(Cross posted from blog: Feminists in Student AffairsThe featured photo on this post is of my mother, Susan Shea, and me on my 40th birthday)

You wouldn’t know it by looking at the array of women’s magazine covers at the grocery store check out line, but aging ISN’T actually the worst thing to happen to women. Consider the headlines on a recent SHAPE magazine: “Age-Proof Your Body: The Best Moves & Foods To Do It” and “Sharon Stone: 56 & Hotter Than Ever: Her Stay-Sexy Secrets Inside”. Statements like these contribute to the anti-aging, diet, and beauty mega-industry whose ads fill nearly every page inside. These products, ranging from wonder creams to hair dye, promise a more youthful appearance and are marketed nearly exclusively to women. It’s no secret that we live in a culture obsessed with youth.

Today, on my fortieth birthday, I feel compelled to share my thoughts on aging and how the blatant double standards in our society harms all of us but specifically targets and undermines women. Much of the focus on aging has to do, after all with appearance and how one presents to the world. As we’ve discussed in other posts on this site, professional dress standards also disproportionately impact women in the work place and specifically in student affairs. Regarding age and appearance – I contend that we internalize the pervasive anti-aging media messages and these in turn impact how, as we grow older, our effectiveness is perceived and judged in personal and professional contexts.

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(Cross posted from blog: Feminists in Student Affairs.)

I’ve written in a previous post about the personal being political and professional — and breastfeeding is a perfect example to further explain my point about how these three intersect.

My choice to breastfeed was highly personal. It was an individual choice I made on behalf of my child’s health and my personal desire. Any woman’s choice to breastfeed is likely wrapped up in her identity as a mother as well as socially constructed perspectives about motherhood. And, how long we continue to nurse is also highly personal and laden with cultural and societal expectations. I want to be clear that my perspectives on breastfeeding coupled with my personal experiences that I share in this post are not meant to alienate or exclude women who can’t breastfeed or who chose not to for any number of reasons. The personal and political nature of women’s choices around pregnancy, birth, postpartum care, and parenting are just that … individual choices to be respected and valued. Certainly there are plenty of perspectives about whether “breast is best”, just as there are about natural childbirth. While these are vital topics to explore, in this post, I move beyond the personal factors to discuss the political and professional intersections with our work in student affairs as feminists and as parents.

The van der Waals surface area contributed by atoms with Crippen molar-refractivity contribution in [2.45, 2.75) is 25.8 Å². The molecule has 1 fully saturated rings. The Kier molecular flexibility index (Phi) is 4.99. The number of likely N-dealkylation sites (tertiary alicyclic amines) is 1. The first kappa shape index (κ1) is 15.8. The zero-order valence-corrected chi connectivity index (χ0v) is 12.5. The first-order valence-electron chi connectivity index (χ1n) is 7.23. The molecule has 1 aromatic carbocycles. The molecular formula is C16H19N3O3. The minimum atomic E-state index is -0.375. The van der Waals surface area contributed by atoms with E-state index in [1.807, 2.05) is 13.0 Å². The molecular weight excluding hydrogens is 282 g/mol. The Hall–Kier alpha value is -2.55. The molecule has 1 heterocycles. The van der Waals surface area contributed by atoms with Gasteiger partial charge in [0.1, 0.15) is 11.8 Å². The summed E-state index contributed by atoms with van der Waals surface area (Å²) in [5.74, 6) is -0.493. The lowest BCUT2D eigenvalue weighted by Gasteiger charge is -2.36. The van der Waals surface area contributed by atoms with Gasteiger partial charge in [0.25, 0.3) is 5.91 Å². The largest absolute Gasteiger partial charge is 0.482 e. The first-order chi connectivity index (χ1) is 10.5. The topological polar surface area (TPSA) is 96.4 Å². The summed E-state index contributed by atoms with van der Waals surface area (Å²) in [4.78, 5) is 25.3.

Breastfeeding, for many, is also political. Some would say it borders on activism at times. I identify as, know, and support many “lactavists” who see breastfeeding as an outlet for their feminist activism. For others, just breastfeeding discretely in public feels like an outrageous activist act. more

On Tuesday, April 1, 2014 I presented the following slides as part of my Pecha Kucha presentation at ACPA 2014. It was a unique opportunity to share information based on the food class that I co-taught this past semester at Michigan State University.

About Pecha Kucha: My good friend Paul Brown describes the PK style of presentation very effectively in this post. I’d describe it as the most terrifying 6 minutes and 40 seconds, preceded by at least 12+ hours of prep in my life. Pecha Kucha, or PK for short, is a presentation format that lasts only 6 minutes and 40 seconds. Each presentation contains exactly 20 slides and each slide appears for only 20 seconds. Oh, and the slides are set to automatically advance, so once you “go” the trick is to keep time with the slides. As you can see with my slides below, the photos were very specifically chosen and flow between topics made it difficult if they weren’t perfectly timed. Ahhh!!

Quick shout out to my good friends, Kristin Holmberg & Kathy Adams Riester who helped me practice this in my hotel room probably about 20 times!

So, here’s my talk:

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(Cross posted from blog: Feminists in Student Affairs.)

A rallying cry of the women’s liberation and second-wave feminist movement is “The Personal Is Political.” The phrase charged legions of women who for too long had kept to themselves, thinking their private matters were just that… private. Therefore, highly personal topics like childbirth, sexual assault and harassment, and domestic violence were frequently hidden and consequently shameful. The feminists of the early 70s wanted these private matters to instead become matters of public concern. They established consciousness-raising groups with the hopeful outcome of increasing awareness of common experiences as a necessary precursor to broader social change.

The phrase, ‘The Personal Is Political,’ is also the title of a well-known essay by Carol Hanisch and was originally published in Notes from the Second Year: Women’s Liberation in 1970. The full text of the document, with a new introduction by the author written in 2006 is available here. more